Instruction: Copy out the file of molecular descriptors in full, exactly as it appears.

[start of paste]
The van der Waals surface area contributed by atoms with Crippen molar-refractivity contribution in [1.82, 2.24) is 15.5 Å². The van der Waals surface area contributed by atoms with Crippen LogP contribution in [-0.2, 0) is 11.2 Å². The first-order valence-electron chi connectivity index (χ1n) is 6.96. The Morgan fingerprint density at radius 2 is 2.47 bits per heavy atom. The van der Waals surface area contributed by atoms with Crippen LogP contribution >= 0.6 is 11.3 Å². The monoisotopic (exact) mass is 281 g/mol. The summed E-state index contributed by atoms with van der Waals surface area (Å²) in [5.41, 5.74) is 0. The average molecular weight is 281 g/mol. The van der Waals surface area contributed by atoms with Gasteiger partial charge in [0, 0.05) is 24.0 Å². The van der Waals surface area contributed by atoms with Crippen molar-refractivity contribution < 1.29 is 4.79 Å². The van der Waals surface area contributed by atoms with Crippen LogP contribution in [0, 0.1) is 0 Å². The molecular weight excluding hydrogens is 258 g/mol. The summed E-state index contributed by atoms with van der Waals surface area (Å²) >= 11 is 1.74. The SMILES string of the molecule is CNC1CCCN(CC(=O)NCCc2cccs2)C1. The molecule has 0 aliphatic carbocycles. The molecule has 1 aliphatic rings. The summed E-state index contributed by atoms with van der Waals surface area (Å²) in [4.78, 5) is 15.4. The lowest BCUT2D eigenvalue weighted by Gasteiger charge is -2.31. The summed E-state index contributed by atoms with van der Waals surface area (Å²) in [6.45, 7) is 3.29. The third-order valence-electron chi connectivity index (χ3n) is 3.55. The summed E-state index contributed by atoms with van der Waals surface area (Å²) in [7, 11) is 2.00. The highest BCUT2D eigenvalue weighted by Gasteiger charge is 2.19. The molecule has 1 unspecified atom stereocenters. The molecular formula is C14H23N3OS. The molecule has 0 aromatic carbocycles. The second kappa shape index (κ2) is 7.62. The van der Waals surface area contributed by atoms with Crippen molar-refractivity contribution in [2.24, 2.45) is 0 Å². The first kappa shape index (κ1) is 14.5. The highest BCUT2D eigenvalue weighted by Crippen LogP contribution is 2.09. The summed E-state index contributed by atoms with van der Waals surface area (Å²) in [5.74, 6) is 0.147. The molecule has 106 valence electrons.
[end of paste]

The van der Waals surface area contributed by atoms with Crippen molar-refractivity contribution in [1.82, 2.24) is 15.5 Å². The van der Waals surface area contributed by atoms with Crippen LogP contribution in [-0.2, 0) is 11.2 Å². The first-order valence-electron chi connectivity index (χ1n) is 6.96. The Morgan fingerprint density at radius 2 is 2.47 bits per heavy atom. The van der Waals surface area contributed by atoms with Crippen LogP contribution >= 0.6 is 11.3 Å². The monoisotopic (exact) mass is 281 g/mol. The summed E-state index contributed by atoms with van der Waals surface area (Å²) in [5.41, 5.74) is 0. The average molecular weight is 281 g/mol. The van der Waals surface area contributed by atoms with Gasteiger partial charge in [0, 0.05) is 24.0 Å². The van der Waals surface area contributed by atoms with Crippen molar-refractivity contribution < 1.29 is 4.79 Å². The van der Waals surface area contributed by atoms with Crippen LogP contribution in [0, 0.1) is 0 Å². The molecular weight excluding hydrogens is 258 g/mol. The summed E-state index contributed by atoms with van der Waals surface area (Å²) >= 11 is 1.74. The SMILES string of the molecule is CNC1CCCN(CC(=O)NCCc2cccs2)C1. The molecule has 0 aliphatic carbocycles. The molecule has 1 aliphatic rings. The summed E-state index contributed by atoms with van der Waals surface area (Å²) in [4.78, 5) is 15.4. The lowest BCUT2D eigenvalue weighted by Gasteiger charge is -2.31. The summed E-state index contributed by atoms with van der Waals surface area (Å²) in [6.45, 7) is 3.29. The third-order valence-electron chi connectivity index (χ3n) is 3.55. The summed E-state index contributed by atoms with van der Waals surface area (Å²) in [7, 11) is 2.00. The highest BCUT2D eigenvalue weighted by Gasteiger charge is 2.19. The molecule has 1 unspecified atom stereocenters. The molecular formula is C14H23N3OS. The molecule has 0 aromatic carbocycles. The second kappa shape index (κ2) is 7.62. The van der Waals surface area contributed by atoms with Crippen molar-refractivity contribution in [2.24, 2.45) is 0 Å². The first kappa shape index (κ1) is 14.5. The highest BCUT2D eigenvalue weighted by Crippen LogP contribution is 2.09. The summed E-state index contributed by atoms with van der Waals surface area (Å²) in [5.74, 6) is 0.147. The molecule has 106 valence electrons.